This note of cosmic unity in Christ has sometimes been confused with universalism (i.e. that God will ultimately save all his creatures, including the hostile powers). That is not indicated: 5:6 still anticipates the wrath of God on the persistently disobedient, and 5:5 warns of sins that exclude from the kingdom of God. What is being affirmed is that all of the new creation will be united in Christ, but parts of the old creation will not participate in the new one.
Later writers like Ignatius and Irenaeus stressed the institutional unity of the catholic church on earth, under bishops, elders and deacons. By contrast the emphases here are the regular Pauline ones on a single universal church of Jews and Gentiles as the historical manifestation of the heavenly temple, and world-wide reunification (as we shall see in the Commentary). Paul was in prison precisely for trying to strengthen the unity between the Jewish and Gentile churches (see on 3:13).
Two related features of the letter are also especially significant: the focus on ‘the powers of this dark world’ (6:12), and the emphasis on present salvation. C. Arnold has shown how prevalent magical beliefs and the associated fear of spiritual powers was in Ephesus and the surrounding area. Colossians was written partly against such fears (Col. 1:13, 16; 2:8, 15, 18, 20) and so it is not surprising that Paul’s letter to the Ephesians should take up this theme afresh. Arnold has shown there are much stronger allusions to such fears in Ephesians than is usually supposed, and that a major part of the letter’s purpose is to counteract them by insisting on the greater power in Christ and in believers united with him (see on 1:19–23; 2:1–7; 3:9–10, 15–16, 20; 4:8; 6:10–17).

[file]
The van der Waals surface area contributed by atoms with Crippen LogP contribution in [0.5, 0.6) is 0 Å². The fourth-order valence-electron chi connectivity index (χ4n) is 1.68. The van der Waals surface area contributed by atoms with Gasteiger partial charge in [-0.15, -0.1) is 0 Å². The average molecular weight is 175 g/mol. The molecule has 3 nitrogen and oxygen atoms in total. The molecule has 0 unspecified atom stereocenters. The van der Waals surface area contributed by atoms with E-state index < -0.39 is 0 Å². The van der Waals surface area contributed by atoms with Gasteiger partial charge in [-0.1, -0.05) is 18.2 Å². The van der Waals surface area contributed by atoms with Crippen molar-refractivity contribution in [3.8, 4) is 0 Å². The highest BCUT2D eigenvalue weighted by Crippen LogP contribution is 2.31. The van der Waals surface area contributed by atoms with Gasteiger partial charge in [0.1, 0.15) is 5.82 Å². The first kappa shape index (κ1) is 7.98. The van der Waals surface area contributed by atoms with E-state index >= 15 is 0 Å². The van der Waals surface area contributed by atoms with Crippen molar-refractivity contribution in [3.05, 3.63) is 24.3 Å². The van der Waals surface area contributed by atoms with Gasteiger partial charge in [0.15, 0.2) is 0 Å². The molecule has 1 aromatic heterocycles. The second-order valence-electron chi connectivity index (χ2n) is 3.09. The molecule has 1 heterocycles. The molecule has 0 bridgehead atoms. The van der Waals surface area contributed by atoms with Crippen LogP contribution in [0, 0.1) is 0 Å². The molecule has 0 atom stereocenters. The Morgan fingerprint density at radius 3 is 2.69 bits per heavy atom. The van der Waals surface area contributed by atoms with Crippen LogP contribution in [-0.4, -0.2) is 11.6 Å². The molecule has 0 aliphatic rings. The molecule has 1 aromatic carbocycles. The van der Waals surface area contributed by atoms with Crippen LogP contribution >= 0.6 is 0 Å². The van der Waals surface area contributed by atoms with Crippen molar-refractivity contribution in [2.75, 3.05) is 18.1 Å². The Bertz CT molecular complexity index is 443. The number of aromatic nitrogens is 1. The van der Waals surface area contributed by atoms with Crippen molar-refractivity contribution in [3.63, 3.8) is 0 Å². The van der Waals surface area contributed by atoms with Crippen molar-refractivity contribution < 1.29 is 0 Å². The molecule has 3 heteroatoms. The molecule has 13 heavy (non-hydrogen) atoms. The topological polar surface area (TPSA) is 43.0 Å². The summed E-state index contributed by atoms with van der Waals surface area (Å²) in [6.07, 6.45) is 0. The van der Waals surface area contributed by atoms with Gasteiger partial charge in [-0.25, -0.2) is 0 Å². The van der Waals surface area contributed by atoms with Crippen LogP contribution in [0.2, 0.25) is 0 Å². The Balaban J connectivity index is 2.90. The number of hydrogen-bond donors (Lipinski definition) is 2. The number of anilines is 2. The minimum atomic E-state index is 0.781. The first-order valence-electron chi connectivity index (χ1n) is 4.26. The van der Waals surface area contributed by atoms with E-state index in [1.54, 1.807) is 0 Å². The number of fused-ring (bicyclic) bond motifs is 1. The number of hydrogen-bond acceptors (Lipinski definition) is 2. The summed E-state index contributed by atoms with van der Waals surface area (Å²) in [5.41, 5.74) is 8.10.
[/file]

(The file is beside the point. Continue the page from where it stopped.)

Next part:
A number of scholars believe Ephesians distorts the genuinely Pauline tension between what we shall receive and be when the new age or new creation comes into being, and what we already experience of that in Christ. Ephesians, it is said, has too little about future salvation, seeming to assume that it is already virtually fully realized in Christ. The fact is, however, that Paul’s emphases differ according to context. To the over-confident Corinthians he stressed the ‘not yet’; to the Galatians, wondering whether they should embrace the law to ensure salvation, he stressed the ‘already’. Colossians and Ephesians both stress the ‘already’ to encourage believers who are prone to fear the spiritual powers of the universe. If they are already saved from those powers, it is in the limited sense that they have been united with the victorious Christ in the heavenly places, and so brought decisively under his influence (2:1–9). Believers are now free to fight back, and do so from a strong position. The battle, however, is not over (6:10–20) even if the outcome is assured by our union with Christ (cf. Col. 3:1–4). The present is the evil age (6:12–13, 16), and our real redemption lies in the future (4:30; cf. 1:14; 4:13); hence the stress on understanding our hope (1:18).

The main challenge of Ephesians

    This letter challenges the pietistic individualism and corresponding weak doctrine of the church that we so often find in evangelicalism. ‘Don’t look at the church,’ we say, ‘Look at Christ!’. Paul, however, expects the outsider to see Christ and God’s unifying purpose for the world precisely in the church. The challenge for a fragmented and ever-dividing Protestantism today could barely be sharper: Ephesians calls us to build bridges not minefields. It is also a challenge for those who promote separate white and black churches, segregated rich, middle-class, and ‘worker’ churches etc. Such homogeneous groups may naturally get on better together, but how do they reflect the gospel of reconciliation? Ephesians challenges all of us to find better ways of making our local churches real communities of people whose lives and worship together as a church witness to the cosmic unity begun in Christ, and are deeply imbued with his presence.
See also the article Reading the letters.

Further reading

J. R. W. Stott, The Message of Ephesians, BST (IVP, 1979).
F. Foulkes, Ephesians, TNTC (IVP/UK/Eerdmans, 1989).
R. P. Martin, Ephesians, BBC (Broadman, 1971).
G. B. Caird, Paul’s Letters from Prison (OUP, 1976).
A. Lincoln, Ephesians, WBC (Word, 1990).
cf. compare
OT Old Testament
nrsv (New) Revised Standard Version
BST The Bible Speaks Today
TNTC Tyndale New Testament Commentary
BBC Broadman Bible Commentary
WBC Word Biblical Commentary
Carson, D. A. (1994). New Bible commentary : 21st century edition. Rev. ed. of: The new Bible commentary. 3rd ed. / edited by D. Guthrie, J.A. Motyer. 1970. (4th ed.) (Ef 1.1). Leicester, England; Downers Grove, Ill., USA: Inter-Varsity Press.